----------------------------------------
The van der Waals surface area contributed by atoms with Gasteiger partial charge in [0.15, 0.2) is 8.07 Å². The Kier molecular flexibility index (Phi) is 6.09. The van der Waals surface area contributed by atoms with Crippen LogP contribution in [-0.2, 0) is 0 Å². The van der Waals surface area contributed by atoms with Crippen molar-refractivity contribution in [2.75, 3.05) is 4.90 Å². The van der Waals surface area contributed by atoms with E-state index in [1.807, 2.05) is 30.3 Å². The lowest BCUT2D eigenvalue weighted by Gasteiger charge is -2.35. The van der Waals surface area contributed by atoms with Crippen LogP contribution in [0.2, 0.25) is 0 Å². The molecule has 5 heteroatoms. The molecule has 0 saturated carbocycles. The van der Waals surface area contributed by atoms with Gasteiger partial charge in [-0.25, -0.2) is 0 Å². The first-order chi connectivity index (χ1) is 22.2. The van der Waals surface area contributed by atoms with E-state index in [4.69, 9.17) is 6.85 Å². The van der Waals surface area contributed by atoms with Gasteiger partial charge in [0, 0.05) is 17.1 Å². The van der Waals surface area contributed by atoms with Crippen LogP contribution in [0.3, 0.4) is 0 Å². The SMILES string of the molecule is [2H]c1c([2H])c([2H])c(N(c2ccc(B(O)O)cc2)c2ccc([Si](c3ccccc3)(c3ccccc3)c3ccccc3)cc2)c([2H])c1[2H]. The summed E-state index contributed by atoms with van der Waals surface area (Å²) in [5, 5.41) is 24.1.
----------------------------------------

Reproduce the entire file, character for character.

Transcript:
The van der Waals surface area contributed by atoms with Gasteiger partial charge in [0.15, 0.2) is 8.07 Å². The Kier molecular flexibility index (Phi) is 6.09. The van der Waals surface area contributed by atoms with Crippen LogP contribution in [-0.2, 0) is 0 Å². The van der Waals surface area contributed by atoms with Crippen molar-refractivity contribution in [2.75, 3.05) is 4.90 Å². The van der Waals surface area contributed by atoms with E-state index in [1.807, 2.05) is 30.3 Å². The lowest BCUT2D eigenvalue weighted by Gasteiger charge is -2.35. The van der Waals surface area contributed by atoms with Crippen LogP contribution in [0.2, 0.25) is 0 Å². The molecule has 5 heteroatoms. The molecule has 0 saturated carbocycles. The van der Waals surface area contributed by atoms with Gasteiger partial charge in [-0.25, -0.2) is 0 Å². The first-order chi connectivity index (χ1) is 22.2. The van der Waals surface area contributed by atoms with E-state index in [4.69, 9.17) is 6.85 Å². The van der Waals surface area contributed by atoms with Gasteiger partial charge in [0, 0.05) is 17.1 Å². The van der Waals surface area contributed by atoms with Crippen LogP contribution in [0.3, 0.4) is 0 Å². The SMILES string of the molecule is [2H]c1c([2H])c([2H])c(N(c2ccc(B(O)O)cc2)c2ccc([Si](c3ccccc3)(c3ccccc3)c3ccccc3)cc2)c([2H])c1[2H]. The summed E-state index contributed by atoms with van der Waals surface area (Å²) in [5, 5.41) is 24.1.